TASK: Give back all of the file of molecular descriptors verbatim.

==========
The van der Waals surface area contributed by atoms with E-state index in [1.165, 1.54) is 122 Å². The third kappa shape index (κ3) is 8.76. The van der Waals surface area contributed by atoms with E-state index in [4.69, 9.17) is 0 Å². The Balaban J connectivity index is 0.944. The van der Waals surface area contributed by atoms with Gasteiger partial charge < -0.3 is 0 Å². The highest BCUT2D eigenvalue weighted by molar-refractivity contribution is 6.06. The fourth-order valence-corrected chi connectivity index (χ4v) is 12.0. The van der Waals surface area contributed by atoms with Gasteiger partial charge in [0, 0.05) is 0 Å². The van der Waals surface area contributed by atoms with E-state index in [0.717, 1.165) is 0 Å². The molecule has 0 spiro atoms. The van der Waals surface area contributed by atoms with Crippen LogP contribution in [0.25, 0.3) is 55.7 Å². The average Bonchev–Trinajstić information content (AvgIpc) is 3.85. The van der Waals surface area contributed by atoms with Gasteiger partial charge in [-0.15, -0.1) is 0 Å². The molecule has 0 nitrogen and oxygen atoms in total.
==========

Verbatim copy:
The van der Waals surface area contributed by atoms with E-state index in [1.165, 1.54) is 122 Å². The third kappa shape index (κ3) is 8.76. The van der Waals surface area contributed by atoms with E-state index in [4.69, 9.17) is 0 Å². The Balaban J connectivity index is 0.944. The van der Waals surface area contributed by atoms with Gasteiger partial charge < -0.3 is 0 Å². The highest BCUT2D eigenvalue weighted by molar-refractivity contribution is 6.06. The fourth-order valence-corrected chi connectivity index (χ4v) is 12.0. The van der Waals surface area contributed by atoms with Gasteiger partial charge in [0, 0.05) is 0 Å². The van der Waals surface area contributed by atoms with E-state index in [0.717, 1.165) is 0 Å². The molecule has 0 spiro atoms. The van der Waals surface area contributed by atoms with Crippen LogP contribution in [0.25, 0.3) is 55.7 Å². The average Bonchev–Trinajstić information content (AvgIpc) is 3.85. The van der Waals surface area contributed by atoms with Gasteiger partial charge in [-0.15, -0.1) is 0 Å². The molecule has 0 nitrogen and oxygen atoms in total.